It was a pretty exciting time, but in so many ways, it was a doomed venture from the start. We tried to do everything ourselves in the space of a few short months, and in the end, we both sort of burned out and handed in a far inferior product than the one we’d set out to create. Rod had been a pretty capable project manager, but as an art director, he left a lot to be desired, and the reviews confirmed it. Far too many of both of our pieces were cobbled together from heavily processed photographic sources to give them a sort of authentic 1800s photographic feel, but really, they just looked like hell.

To top it off, the rules system we were lumbered with was an extremely poor fit for what we were doing. Rod tried his best to make it work, but we had almost cartoonish superhero power sets listed to explain some of the supernatural effects that certain classes of players would develop during the course of their adventures, if they should accidentally become tainted by Darkness. When well-intentioned players actually figured this out, they all ran off willy-nilly into the desert to get infected and come back super-powered cowboys. It was a disaster.

The book sold out in pre-order and had to go back for a second run to meet the demand, but when it finally hit the shelves, the other shoe dropped: inferior, highly compromised product + lackluster, non-commital promotion = critical flop.

After another year or two, GoO was out of business (not our fault), and our book disappeared into the abyss of Amazon’s back catalogue system.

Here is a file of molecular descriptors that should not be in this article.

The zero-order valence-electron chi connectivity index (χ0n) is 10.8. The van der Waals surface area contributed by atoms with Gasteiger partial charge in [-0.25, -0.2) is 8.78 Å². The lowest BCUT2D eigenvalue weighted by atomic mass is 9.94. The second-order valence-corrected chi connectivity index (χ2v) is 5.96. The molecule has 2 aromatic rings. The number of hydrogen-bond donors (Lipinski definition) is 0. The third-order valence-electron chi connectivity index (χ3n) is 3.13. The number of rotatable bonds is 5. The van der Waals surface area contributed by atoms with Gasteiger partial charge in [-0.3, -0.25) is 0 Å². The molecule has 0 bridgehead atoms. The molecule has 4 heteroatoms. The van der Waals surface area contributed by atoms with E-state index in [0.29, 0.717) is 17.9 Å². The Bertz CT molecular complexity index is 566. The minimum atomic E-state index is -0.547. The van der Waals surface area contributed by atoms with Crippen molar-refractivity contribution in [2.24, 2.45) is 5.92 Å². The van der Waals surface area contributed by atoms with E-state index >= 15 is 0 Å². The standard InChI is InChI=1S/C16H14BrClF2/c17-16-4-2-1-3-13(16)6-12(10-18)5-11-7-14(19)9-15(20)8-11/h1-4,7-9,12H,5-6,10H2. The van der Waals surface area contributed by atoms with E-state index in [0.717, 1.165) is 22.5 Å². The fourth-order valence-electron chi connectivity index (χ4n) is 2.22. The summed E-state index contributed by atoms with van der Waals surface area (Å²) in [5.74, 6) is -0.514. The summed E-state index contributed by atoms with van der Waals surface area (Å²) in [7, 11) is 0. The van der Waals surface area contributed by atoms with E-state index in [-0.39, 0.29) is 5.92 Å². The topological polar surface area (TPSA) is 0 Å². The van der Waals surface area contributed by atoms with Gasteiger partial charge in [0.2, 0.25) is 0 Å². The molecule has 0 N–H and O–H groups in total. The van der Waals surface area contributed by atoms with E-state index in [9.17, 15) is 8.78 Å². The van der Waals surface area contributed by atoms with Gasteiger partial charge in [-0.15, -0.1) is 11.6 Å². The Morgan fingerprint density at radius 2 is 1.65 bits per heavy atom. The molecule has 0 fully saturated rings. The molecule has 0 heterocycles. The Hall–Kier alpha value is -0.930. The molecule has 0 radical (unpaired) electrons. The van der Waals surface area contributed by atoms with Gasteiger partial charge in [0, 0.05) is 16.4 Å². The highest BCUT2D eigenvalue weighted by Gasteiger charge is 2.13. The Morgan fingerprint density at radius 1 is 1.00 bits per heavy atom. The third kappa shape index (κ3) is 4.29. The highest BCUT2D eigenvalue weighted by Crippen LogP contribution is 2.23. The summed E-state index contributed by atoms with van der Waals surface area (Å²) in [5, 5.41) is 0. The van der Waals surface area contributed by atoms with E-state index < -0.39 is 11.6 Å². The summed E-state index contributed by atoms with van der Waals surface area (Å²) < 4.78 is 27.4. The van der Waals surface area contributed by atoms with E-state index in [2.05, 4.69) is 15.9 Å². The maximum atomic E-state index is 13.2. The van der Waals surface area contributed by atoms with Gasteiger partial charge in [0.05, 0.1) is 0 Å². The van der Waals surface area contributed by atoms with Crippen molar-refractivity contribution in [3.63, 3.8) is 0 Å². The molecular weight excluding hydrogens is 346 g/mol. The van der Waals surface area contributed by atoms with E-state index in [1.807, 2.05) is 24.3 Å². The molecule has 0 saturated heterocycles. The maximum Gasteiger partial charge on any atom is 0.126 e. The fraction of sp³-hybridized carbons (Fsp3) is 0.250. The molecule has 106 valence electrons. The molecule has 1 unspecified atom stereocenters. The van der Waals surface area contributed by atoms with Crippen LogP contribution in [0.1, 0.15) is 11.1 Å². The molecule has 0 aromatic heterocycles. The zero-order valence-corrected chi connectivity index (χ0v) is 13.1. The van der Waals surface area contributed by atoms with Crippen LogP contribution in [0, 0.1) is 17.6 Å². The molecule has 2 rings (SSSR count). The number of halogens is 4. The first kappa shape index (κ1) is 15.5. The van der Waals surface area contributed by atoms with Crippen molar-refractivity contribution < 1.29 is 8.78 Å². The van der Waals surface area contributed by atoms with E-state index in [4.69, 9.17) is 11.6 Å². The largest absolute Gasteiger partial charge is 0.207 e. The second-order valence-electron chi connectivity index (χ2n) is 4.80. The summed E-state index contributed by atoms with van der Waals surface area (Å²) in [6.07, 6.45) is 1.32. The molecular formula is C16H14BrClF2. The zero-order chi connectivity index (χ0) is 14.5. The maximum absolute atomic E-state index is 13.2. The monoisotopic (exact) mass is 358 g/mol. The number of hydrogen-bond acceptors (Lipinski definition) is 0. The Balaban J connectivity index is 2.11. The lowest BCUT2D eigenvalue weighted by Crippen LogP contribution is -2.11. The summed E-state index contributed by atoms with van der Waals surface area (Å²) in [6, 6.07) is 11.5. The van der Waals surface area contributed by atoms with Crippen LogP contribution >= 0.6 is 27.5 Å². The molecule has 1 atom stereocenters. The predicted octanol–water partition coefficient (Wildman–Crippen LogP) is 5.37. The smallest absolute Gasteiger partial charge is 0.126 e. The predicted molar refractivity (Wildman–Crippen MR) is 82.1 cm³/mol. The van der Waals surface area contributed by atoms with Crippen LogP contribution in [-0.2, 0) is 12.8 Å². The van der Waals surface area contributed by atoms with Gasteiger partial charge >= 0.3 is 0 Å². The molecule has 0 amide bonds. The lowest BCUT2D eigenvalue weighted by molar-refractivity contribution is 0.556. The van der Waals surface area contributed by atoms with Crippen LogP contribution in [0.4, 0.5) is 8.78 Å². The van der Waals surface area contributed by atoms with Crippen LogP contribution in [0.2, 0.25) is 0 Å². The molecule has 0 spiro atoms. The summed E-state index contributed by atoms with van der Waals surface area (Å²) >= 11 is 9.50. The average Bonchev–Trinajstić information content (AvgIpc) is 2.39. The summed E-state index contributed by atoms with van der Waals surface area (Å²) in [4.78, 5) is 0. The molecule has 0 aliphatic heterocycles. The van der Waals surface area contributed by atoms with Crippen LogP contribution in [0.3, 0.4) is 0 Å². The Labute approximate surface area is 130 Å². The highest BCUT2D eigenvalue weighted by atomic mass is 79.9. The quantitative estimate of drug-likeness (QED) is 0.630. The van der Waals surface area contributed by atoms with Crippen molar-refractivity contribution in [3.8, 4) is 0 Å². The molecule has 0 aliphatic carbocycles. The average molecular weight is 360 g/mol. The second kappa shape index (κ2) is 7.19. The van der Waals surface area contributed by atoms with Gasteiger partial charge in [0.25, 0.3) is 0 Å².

And that was pretty much the last anybody heard of LINK, save for Rod and I, who every few years would get together with a six pack and some tacos and hash out whatever plans we may have for a glorious rebirth of the LINKWorlds line. Actually, I believe Rod is overdue. See, he’s got other projects keeping him busy, including a movie blog website to manage and his own attempt at a gaming universe minus my influence. *shrug*

But in the meantime, I’ve got stories to tell. A lot of them. And really, I’m not as interested in RPGs as I used to be. Most folks are more interested in interactive digital media these days, and the old schoolers prefer playing board games or classic RPGs like D&D, or Big Name IPs like Star Wars or The Dresden Files.

I HAVE been giving a great deal of consideration to interactive digital media, such as laptops, tablets and eReaders, in the past year or so, and have coem to think that I’d like to adapt some of these ideas to them. There’s a fair bit of technical difficulty involved there, but I suspect it’s the only way forward for LINKWorlds. Food for thought, anyway.
Meanwhile, here are several bits of prose fiction, some previously printed, most not, as well as copious notes that I have taken down over the last two decades whilst trying to piece this veritable saga together. Conventional wisdom states you should never give away the secrets behind your repertoire of tricks, but some of these ideas are long past due for a refresher, so they’ll most likely be in a completely different form if and when they finally see proper publication.

There is so much left to do, and so much more to come. I barely scratched the surface of my rough plans with these projects. I just hope I get it all sorted out and written before the Darkness takes me too.

Lee Edward McIlmoyle,
Somewhere in Limbo (a quiet suburb on the outskirts of the Centrifuge),
Sipping cold tea, IMing sporadically, and checking my Twitterfeed,
Tuesday, October 18th, 2011